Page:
I’ve heard this before

Small talk is tiring. Repetitive discussions are also exhausting. Why is that? Casual conversations don’t sap my emotional stores; I’m not exerting myself; nor am I in any sort of pain because things are kept on the surface. So what causes this thirst, this frustration?

Has anyone else memorized this script?

“Hi, how are you?”
“Fine, thanks. You?”
“Oh, fine. What are you up to lately?”
“Same old, same old. Oh, I got new tires.”
“Really? Wow … I got new tires a few years ago. Nice warranty.”
“That’s good. I hope mine last a long time.”
“Yeah … So, how’s your job?”
“Busy. Yours?”
“Same. My boss is really on my back about those TPS Reports.”
“Yeah, I hate desk jobs.”
“Me too. I need a vacation.”
“Yeah sounds rough.”
“Yeah, you said it.”

Still awake? I know my eyelids are heavier. Could those conversations be any more boring? And what did we learn? Anything of consequence? No, not really. Do we know about any ideas, decisions, dreams, achievements, views, worries, or hilarious consequences in these speakers’ lives? No. Why is that? Perhaps because they lacked the time to invest in a deeper conversation, and could only get started with the small stuff. Perhaps they don’t know each other well enough to care; or they assume the other person doesn’t really want to know. Perhaps it takes too much work to listen and give feedback, to exchange ideas and to spend some time with one another as vulnerable people. Or they could just be stuck in a routine that–while it lacks richness and excitement–doesn’t cause trouble or disruption to their lives.

Perhaps they don’t think anything “real” is happening in their lives anyway. After all, it could just be about tires and TPS reports. But what if there’s more? How long does it take to reveal what lies underneath? Do we even know what’s possible when we get out of our mechanical routines and boxed-in schedules?

Why is small talk so tiring? Maybe it’s a necessary step to find closeness, commonality between individuals. Maybe it’s the first hill on the roller coaster that clicks and jerks its way upwards until finally–freedom. No more jerking, no more pulling, just relationship. And down we go into the turns and spins of what’s true inside of us. No scripts, just arms in the air and air in the lungs.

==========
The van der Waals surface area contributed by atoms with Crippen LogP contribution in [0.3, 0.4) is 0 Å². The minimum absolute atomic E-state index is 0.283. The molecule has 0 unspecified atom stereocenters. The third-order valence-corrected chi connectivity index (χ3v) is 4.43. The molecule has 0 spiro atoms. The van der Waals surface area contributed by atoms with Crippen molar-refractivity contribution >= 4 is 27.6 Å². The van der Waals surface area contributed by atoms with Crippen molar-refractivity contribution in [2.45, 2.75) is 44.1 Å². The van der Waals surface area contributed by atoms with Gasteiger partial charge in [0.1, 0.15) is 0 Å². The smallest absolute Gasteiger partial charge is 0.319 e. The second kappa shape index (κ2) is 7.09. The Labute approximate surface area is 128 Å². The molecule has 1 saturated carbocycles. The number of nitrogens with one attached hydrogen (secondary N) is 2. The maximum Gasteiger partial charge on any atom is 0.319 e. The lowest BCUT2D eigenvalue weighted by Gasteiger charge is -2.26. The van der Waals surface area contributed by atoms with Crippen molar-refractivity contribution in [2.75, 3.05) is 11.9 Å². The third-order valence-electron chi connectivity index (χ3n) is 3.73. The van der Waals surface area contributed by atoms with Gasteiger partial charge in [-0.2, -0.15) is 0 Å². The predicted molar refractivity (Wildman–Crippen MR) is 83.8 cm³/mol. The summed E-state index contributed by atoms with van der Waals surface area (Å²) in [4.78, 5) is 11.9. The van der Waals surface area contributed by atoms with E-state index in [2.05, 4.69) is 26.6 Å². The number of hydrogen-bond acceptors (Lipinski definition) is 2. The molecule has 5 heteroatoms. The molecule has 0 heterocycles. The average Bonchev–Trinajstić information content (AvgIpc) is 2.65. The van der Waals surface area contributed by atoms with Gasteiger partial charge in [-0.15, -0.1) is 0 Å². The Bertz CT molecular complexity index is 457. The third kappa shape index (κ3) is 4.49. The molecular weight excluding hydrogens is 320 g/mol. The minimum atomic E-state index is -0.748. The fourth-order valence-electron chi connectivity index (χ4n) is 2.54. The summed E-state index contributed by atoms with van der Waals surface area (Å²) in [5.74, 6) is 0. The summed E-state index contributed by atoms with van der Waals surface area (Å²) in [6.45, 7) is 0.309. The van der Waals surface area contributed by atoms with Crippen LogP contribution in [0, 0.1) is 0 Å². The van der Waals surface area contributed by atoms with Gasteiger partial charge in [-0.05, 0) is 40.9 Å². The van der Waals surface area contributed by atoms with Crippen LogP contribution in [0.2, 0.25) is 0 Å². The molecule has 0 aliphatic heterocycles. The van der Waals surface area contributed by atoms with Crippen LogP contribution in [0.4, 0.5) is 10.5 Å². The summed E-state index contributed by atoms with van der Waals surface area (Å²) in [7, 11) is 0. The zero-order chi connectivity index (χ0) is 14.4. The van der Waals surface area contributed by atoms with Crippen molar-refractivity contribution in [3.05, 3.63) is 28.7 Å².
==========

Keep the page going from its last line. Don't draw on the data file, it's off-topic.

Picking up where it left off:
3 thoughts on “I’ve heard this before

  1. Looks like both people managed to avoid opportunities to extend and deepen the conversation. Sounds like a water-cooler moment – no time, no particular interest, but hey, you’ve got to say something.

    I just ran into someone I know casually. It could have been just like that, but a slight change of pace — instead of “How are things?”, she asked “How’s your life?” — created some space to be real. Very cool; very time consuming. I guess you have to choose.

  2. OMG TPS reports! When I was at Sam’s the other day I pointed out to my husband that our cashier only had 7 pieces of flair. Honestly, how does she expect to get ahead in life with only 7 pieces of flair?

    I think small talk is a buffer. It can be a way of feeling people out before moving on, a way to not appear rude when you really don’t feel like talking, a way to keep someone at a distance that you really don’t want to be around, or simply a way to fill silence when your mind is on other things that you don’t want to discuss.

Comments are closed.